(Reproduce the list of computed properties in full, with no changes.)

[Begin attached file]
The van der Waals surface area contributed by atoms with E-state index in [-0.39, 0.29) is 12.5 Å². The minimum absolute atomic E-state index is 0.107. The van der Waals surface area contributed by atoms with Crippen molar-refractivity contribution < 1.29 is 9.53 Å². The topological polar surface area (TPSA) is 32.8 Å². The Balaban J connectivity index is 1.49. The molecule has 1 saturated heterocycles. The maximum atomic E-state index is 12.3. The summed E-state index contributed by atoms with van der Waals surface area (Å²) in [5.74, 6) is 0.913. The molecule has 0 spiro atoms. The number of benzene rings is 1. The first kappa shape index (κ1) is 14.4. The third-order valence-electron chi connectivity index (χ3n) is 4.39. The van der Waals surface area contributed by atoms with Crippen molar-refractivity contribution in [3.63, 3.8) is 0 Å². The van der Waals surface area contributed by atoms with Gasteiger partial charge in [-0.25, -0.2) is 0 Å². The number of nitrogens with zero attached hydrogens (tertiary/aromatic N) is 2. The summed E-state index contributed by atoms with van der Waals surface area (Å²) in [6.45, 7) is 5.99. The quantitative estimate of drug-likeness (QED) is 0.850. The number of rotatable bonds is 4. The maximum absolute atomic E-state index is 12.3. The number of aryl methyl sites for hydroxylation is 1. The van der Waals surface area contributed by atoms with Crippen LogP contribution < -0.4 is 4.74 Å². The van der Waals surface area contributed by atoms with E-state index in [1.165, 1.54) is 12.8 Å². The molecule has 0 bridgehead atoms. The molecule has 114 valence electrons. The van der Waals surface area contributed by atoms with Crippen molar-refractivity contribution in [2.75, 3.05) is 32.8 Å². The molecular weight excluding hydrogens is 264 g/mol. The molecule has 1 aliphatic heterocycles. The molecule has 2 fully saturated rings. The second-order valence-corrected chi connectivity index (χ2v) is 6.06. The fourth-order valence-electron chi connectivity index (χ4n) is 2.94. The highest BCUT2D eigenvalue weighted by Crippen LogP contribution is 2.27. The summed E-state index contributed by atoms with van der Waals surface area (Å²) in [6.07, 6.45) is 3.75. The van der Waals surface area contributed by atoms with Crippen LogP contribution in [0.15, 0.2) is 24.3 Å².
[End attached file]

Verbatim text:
The van der Waals surface area contributed by atoms with E-state index in [-0.39, 0.29) is 12.5 Å². The minimum absolute atomic E-state index is 0.107. The van der Waals surface area contributed by atoms with Crippen molar-refractivity contribution < 1.29 is 9.53 Å². The topological polar surface area (TPSA) is 32.8 Å². The Balaban J connectivity index is 1.49. The molecule has 1 saturated heterocycles. The maximum atomic E-state index is 12.3. The summed E-state index contributed by atoms with van der Waals surface area (Å²) in [5.74, 6) is 0.913. The molecule has 0 spiro atoms. The number of benzene rings is 1. The first kappa shape index (κ1) is 14.4. The third-order valence-electron chi connectivity index (χ3n) is 4.39. The van der Waals surface area contributed by atoms with Crippen molar-refractivity contribution in [3.63, 3.8) is 0 Å². The van der Waals surface area contributed by atoms with Gasteiger partial charge in [-0.25, -0.2) is 0 Å². The number of nitrogens with zero attached hydrogens (tertiary/aromatic N) is 2. The summed E-state index contributed by atoms with van der Waals surface area (Å²) in [6.45, 7) is 5.99. The quantitative estimate of drug-likeness (QED) is 0.850. The number of rotatable bonds is 4. The maximum absolute atomic E-state index is 12.3. The number of aryl methyl sites for hydroxylation is 1. The van der Waals surface area contributed by atoms with Crippen LogP contribution < -0.4 is 4.74 Å². The van der Waals surface area contributed by atoms with E-state index in [1.165, 1.54) is 12.8 Å². The molecule has 0 bridgehead atoms. The molecule has 114 valence electrons. The van der Waals surface area contributed by atoms with Crippen molar-refractivity contribution in [2.75, 3.05) is 32.8 Å². The molecular weight excluding hydrogens is 264 g/mol. The molecule has 1 aliphatic heterocycles. The molecule has 2 fully saturated rings. The second-order valence-corrected chi connectivity index (χ2v) is 6.06. The fourth-order valence-electron chi connectivity index (χ4n) is 2.94. The highest BCUT2D eigenvalue weighted by Crippen LogP contribution is 2.27. The summed E-state index contributed by atoms with van der Waals surface area (Å²) in [6.07, 6.45) is 3.75. The van der Waals surface area contributed by atoms with Crippen LogP contribution in [0.15, 0.2) is 24.3 Å².